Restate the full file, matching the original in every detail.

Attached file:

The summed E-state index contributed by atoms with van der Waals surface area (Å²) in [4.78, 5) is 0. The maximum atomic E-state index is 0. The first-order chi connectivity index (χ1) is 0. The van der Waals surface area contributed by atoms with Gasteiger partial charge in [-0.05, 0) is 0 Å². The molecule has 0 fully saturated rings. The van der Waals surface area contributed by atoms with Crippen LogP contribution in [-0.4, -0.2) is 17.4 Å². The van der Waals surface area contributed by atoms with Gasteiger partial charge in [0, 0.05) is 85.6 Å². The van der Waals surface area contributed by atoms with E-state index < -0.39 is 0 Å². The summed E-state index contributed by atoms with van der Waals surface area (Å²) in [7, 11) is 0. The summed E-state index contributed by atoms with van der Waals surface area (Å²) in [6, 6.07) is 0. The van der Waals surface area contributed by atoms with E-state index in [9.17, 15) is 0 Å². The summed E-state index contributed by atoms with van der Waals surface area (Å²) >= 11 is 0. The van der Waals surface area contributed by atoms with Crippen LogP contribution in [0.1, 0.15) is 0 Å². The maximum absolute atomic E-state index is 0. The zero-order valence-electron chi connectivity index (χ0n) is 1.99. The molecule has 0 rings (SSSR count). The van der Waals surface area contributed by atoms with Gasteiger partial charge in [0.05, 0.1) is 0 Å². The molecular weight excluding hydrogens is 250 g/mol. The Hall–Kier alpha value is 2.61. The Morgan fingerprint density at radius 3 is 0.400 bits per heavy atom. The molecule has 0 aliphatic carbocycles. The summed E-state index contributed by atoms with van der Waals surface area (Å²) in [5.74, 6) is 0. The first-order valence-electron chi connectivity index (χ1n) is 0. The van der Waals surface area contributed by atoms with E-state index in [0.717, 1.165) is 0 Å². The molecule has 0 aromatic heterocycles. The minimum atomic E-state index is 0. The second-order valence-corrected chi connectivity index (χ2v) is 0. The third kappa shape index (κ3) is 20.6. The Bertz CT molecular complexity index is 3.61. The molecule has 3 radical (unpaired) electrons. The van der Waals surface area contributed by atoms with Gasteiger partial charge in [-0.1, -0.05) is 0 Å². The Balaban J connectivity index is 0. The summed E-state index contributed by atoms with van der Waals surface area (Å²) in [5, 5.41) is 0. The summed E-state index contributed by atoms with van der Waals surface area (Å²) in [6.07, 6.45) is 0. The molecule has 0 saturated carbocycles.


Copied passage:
The summed E-state index contributed by atoms with van der Waals surface area (Å²) in [4.78, 5) is 0. The maximum atomic E-state index is 0. The first-order chi connectivity index (χ1) is 0. The van der Waals surface area contributed by atoms with Gasteiger partial charge in [-0.05, 0) is 0 Å². The molecule has 0 fully saturated rings. The van der Waals surface area contributed by atoms with Crippen LogP contribution in [-0.4, -0.2) is 17.4 Å². The van der Waals surface area contributed by atoms with Gasteiger partial charge in [0, 0.05) is 85.6 Å². The van der Waals surface area contributed by atoms with E-state index < -0.39 is 0 Å². The summed E-state index contributed by atoms with van der Waals surface area (Å²) in [7, 11) is 0. The summed E-state index contributed by atoms with van der Waals surface area (Å²) in [6, 6.07) is 0. The van der Waals surface area contributed by atoms with E-state index in [9.17, 15) is 0 Å². The summed E-state index contributed by atoms with van der Waals surface area (Å²) >= 11 is 0. The van der Waals surface area contributed by atoms with Crippen LogP contribution in [0.1, 0.15) is 0 Å². The maximum absolute atomic E-state index is 0. The zero-order valence-electron chi connectivity index (χ0n) is 1.99. The molecule has 0 rings (SSSR count). The van der Waals surface area contributed by atoms with Gasteiger partial charge in [0.05, 0.1) is 0 Å². The molecular weight excluding hydrogens is 250 g/mol. The Hall–Kier alpha value is 2.61. The Morgan fingerprint density at radius 3 is 0.400 bits per heavy atom. The molecule has 0 aliphatic carbocycles. The summed E-state index contributed by atoms with van der Waals surface area (Å²) in [5.74, 6) is 0. The first-order valence-electron chi connectivity index (χ1n) is 0. The van der Waals surface area contributed by atoms with E-state index in [0.717, 1.165) is 0 Å². The molecule has 0 aromatic heterocycles. The minimum atomic E-state index is 0. The second-order valence-corrected chi connectivity index (χ2v) is 0. The third kappa shape index (κ3) is 20.6. The Bertz CT molecular complexity index is 3.61. The molecule has 3 radical (unpaired) electrons. The van der Waals surface area contributed by atoms with Gasteiger partial charge in [-0.1, -0.05) is 0 Å². The Balaban J connectivity index is 0. The summed E-state index contributed by atoms with van der Waals surface area (Å²) in [5, 5.41) is 0. The summed E-state index contributed by atoms with van der Waals surface area (Å²) in [6.07, 6.45) is 0. The molecule has 0 saturated carbocycles.